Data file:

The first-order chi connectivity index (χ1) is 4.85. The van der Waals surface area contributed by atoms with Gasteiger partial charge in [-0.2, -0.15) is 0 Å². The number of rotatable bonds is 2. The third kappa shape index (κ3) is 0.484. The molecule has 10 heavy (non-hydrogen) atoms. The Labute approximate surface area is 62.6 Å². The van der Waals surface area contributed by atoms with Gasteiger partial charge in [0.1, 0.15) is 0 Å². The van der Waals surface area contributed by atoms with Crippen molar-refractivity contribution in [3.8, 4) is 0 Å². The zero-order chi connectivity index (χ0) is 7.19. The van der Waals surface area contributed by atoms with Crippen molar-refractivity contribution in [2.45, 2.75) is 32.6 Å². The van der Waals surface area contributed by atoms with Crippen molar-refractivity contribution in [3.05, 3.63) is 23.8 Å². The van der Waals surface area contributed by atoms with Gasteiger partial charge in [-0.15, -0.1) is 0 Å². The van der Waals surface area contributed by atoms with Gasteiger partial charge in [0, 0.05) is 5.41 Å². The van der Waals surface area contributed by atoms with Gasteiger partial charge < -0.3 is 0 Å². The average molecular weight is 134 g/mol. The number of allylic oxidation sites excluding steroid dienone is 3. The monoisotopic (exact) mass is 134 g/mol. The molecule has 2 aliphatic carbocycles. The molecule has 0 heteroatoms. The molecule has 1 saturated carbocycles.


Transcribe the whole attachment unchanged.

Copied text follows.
The first-order chi connectivity index (χ1) is 4.85. The van der Waals surface area contributed by atoms with Gasteiger partial charge in [-0.2, -0.15) is 0 Å². The number of rotatable bonds is 2. The third kappa shape index (κ3) is 0.484. The molecule has 10 heavy (non-hydrogen) atoms. The Labute approximate surface area is 62.6 Å². The van der Waals surface area contributed by atoms with Gasteiger partial charge in [0.1, 0.15) is 0 Å². The van der Waals surface area contributed by atoms with Crippen molar-refractivity contribution in [3.8, 4) is 0 Å². The zero-order chi connectivity index (χ0) is 7.19. The van der Waals surface area contributed by atoms with Crippen molar-refractivity contribution in [2.45, 2.75) is 32.6 Å². The van der Waals surface area contributed by atoms with Crippen molar-refractivity contribution in [3.05, 3.63) is 23.8 Å². The van der Waals surface area contributed by atoms with Gasteiger partial charge in [-0.15, -0.1) is 0 Å². The van der Waals surface area contributed by atoms with Gasteiger partial charge in [0, 0.05) is 5.41 Å². The van der Waals surface area contributed by atoms with Gasteiger partial charge < -0.3 is 0 Å². The average molecular weight is 134 g/mol. The number of allylic oxidation sites excluding steroid dienone is 3. The monoisotopic (exact) mass is 134 g/mol. The molecule has 2 aliphatic carbocycles. The molecule has 0 heteroatoms. The molecule has 1 saturated carbocycles.